Mapping the South Atlantic Anomaly continuously over 27 years

P. C. Anderson, F. J. Rich, Stanislav Borisov

Research output: Contribution to journalArticlepeer-review

22 Scopus citations


The South Atlantic Anomaly (SAA) is a region of reduced magnetic intensity where the inner radiation belt makes its closest approach to the Earth's surface. Satellites in low-Earth orbit pass though the SAA periodically, exposing them to several minutes of strong radiation each time, creating problems for scientific instruments, human safety, and single event upsets (SEU). For the first time, we are able track the SAA movement continuously over 27 years, using overlapping satellites in similar orbits with similar instruments. The Defense Meteorological Satellite Program (DMSP) spacecraft have been carrying the Special Sensor J (SSJ) precipitating energetic particle spectrometers since 1982. The instruments are susceptible to MeV electrons and protons that pass through the spacecraft skin and instrument case and get counted. This “backgroundˮ is easily identified and we use it to map the movement of the SAA. Comparison with energetic particle data from the Energetic Particle Telescope (EPT) instrument on the Proba-V spacecraft indicates that the best match with the SSJ data occurs in the energy range above about 2.6 MeV for electrons and above about 29 MeV for protons. The peak flux and extent of the SAA from both the SSJ and EPT instruments are nearly identical in longitude while in latitude, the peak EPT flux is 5° south of the peak SSJ flux. However, the shapes of the SAA in latitude and the locations of the outer radiation belts are nearly identical. We find that the SAA moves 0.06° N/yr and 0.28° W/yr. We also find a difference with the movement and location of the SAA from the contamination by high energy particles on the Special Sensor Ultraviolet Spectrographic Imager (SSUSI) instrument on DMSP F16 (Shaefer et al., 2016). However, the SSUSI instrument is located on the opposite side/bottom of the spacecraft and Shaefer et al. (2016) estimated that most of the particle noise pulses in the SSUSI instrument are produced by protons greater than about 45 MeV. Thus the contamination in the SSUSI instrument is produced by a different population of particles that the contamination in the SSJ/5 instrument which would lead to differences in movement and location of the SAA. While this study focuses on the SAA movement on a yearly basis, further analysis will allow us to investigate the movement on shorter time scales, the variation of the flux intensity, the spatial extent of the SAA, and the dynamics of the outer radiation belt.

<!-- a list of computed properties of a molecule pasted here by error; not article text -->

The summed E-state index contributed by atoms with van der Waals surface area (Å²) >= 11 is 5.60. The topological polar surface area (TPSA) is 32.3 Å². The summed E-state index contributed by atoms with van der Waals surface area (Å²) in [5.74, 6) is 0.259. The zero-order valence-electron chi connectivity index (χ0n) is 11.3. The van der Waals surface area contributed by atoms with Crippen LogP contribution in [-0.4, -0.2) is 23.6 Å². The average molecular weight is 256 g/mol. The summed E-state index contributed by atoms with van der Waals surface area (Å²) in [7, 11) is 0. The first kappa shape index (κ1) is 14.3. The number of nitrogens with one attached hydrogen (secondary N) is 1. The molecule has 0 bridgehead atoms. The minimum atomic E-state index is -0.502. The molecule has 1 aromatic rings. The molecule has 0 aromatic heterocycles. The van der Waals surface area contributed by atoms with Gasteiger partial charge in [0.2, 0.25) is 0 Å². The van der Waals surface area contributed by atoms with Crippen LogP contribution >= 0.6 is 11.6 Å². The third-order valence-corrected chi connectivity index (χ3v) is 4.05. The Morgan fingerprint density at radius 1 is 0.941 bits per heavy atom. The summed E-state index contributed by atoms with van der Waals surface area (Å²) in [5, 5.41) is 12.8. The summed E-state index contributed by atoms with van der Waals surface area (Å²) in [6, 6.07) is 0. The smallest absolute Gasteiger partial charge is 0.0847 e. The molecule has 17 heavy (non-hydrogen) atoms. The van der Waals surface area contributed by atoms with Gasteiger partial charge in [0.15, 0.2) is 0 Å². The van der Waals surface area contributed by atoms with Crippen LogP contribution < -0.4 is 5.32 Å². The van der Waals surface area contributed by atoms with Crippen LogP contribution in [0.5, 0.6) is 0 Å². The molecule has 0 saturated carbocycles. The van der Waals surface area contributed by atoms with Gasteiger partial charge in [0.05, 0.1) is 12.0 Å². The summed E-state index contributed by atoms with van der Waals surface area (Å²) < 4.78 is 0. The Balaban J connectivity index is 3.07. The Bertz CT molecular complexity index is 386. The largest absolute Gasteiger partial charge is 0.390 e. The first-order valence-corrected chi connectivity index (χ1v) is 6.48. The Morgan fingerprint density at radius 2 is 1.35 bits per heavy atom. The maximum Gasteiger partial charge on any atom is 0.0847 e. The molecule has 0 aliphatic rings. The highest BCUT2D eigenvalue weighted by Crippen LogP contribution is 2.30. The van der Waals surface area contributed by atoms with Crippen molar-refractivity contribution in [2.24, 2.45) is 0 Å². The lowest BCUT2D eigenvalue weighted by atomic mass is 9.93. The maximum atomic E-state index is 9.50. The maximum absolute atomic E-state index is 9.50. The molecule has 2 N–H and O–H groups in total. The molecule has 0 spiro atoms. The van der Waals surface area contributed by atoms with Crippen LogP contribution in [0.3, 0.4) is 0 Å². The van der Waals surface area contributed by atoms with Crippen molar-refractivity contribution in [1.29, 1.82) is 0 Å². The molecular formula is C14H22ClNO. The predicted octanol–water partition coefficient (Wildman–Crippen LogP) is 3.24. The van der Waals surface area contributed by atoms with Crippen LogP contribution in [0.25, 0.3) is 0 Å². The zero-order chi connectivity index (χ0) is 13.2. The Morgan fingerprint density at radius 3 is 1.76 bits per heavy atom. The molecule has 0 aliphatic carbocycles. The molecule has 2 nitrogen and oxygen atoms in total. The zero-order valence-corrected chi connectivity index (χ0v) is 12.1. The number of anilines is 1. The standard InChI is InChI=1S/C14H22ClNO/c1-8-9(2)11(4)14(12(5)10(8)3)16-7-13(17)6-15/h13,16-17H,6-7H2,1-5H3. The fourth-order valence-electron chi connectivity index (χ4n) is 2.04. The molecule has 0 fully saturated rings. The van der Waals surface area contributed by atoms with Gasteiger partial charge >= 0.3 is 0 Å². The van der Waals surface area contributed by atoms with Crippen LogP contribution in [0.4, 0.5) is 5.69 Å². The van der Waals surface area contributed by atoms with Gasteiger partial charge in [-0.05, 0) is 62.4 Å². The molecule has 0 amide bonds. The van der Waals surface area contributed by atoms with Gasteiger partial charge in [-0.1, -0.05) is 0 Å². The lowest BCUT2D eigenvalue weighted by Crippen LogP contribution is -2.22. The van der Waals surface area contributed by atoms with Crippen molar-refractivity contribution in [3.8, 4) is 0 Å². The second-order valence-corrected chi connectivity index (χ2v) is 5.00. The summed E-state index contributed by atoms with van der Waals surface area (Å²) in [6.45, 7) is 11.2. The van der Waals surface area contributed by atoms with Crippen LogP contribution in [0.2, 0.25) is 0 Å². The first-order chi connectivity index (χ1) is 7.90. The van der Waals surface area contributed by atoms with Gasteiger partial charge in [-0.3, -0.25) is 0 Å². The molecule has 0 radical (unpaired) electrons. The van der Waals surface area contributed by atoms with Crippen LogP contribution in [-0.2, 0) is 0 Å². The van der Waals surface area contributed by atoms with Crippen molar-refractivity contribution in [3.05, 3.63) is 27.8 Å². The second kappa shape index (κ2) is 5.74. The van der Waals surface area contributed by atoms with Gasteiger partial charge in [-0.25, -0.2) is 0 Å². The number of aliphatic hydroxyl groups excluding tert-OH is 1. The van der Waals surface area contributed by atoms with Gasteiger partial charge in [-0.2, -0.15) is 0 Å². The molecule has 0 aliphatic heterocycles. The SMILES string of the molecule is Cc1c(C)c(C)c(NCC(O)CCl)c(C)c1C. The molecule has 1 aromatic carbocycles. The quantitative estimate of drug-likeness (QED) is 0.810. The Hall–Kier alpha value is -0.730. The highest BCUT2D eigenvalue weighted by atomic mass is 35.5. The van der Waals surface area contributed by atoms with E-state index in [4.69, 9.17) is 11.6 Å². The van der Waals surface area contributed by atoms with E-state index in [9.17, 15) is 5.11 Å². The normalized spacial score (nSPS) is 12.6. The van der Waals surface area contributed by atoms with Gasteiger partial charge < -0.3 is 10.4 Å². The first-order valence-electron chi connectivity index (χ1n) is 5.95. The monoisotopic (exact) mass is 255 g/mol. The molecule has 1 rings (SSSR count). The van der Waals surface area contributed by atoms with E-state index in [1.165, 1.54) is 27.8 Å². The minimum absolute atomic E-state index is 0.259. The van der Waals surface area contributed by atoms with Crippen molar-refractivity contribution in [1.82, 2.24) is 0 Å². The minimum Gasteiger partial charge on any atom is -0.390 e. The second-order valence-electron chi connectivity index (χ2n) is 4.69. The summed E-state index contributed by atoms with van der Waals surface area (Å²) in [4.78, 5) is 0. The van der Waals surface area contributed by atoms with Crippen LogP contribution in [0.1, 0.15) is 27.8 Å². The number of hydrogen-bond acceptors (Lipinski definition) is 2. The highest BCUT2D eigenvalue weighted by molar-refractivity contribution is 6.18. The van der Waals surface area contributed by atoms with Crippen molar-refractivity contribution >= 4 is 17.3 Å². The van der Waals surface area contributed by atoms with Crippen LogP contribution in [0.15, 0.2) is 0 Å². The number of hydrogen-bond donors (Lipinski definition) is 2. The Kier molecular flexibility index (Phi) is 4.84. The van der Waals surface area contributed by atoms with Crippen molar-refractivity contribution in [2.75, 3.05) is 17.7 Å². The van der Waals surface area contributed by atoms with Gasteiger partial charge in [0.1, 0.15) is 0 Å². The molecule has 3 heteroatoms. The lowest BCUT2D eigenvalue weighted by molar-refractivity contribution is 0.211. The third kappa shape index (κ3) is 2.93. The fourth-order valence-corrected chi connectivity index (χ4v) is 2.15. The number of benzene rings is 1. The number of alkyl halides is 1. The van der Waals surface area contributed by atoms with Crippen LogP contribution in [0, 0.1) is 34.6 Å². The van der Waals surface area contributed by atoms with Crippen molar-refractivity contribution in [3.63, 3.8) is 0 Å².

Original languageEnglish
Pages (from-to)237-246
Number of pages10
JournalJournal of Atmospheric and Solar-Terrestrial Physics
StatePublished - Oct 2018
Externally publishedYes

Bibliographical note

Publisher Copyright:
© 2018 Elsevier Ltd


  • Energetic electrons and protons
  • Radiation belts
  • South Atlantic Anomaly


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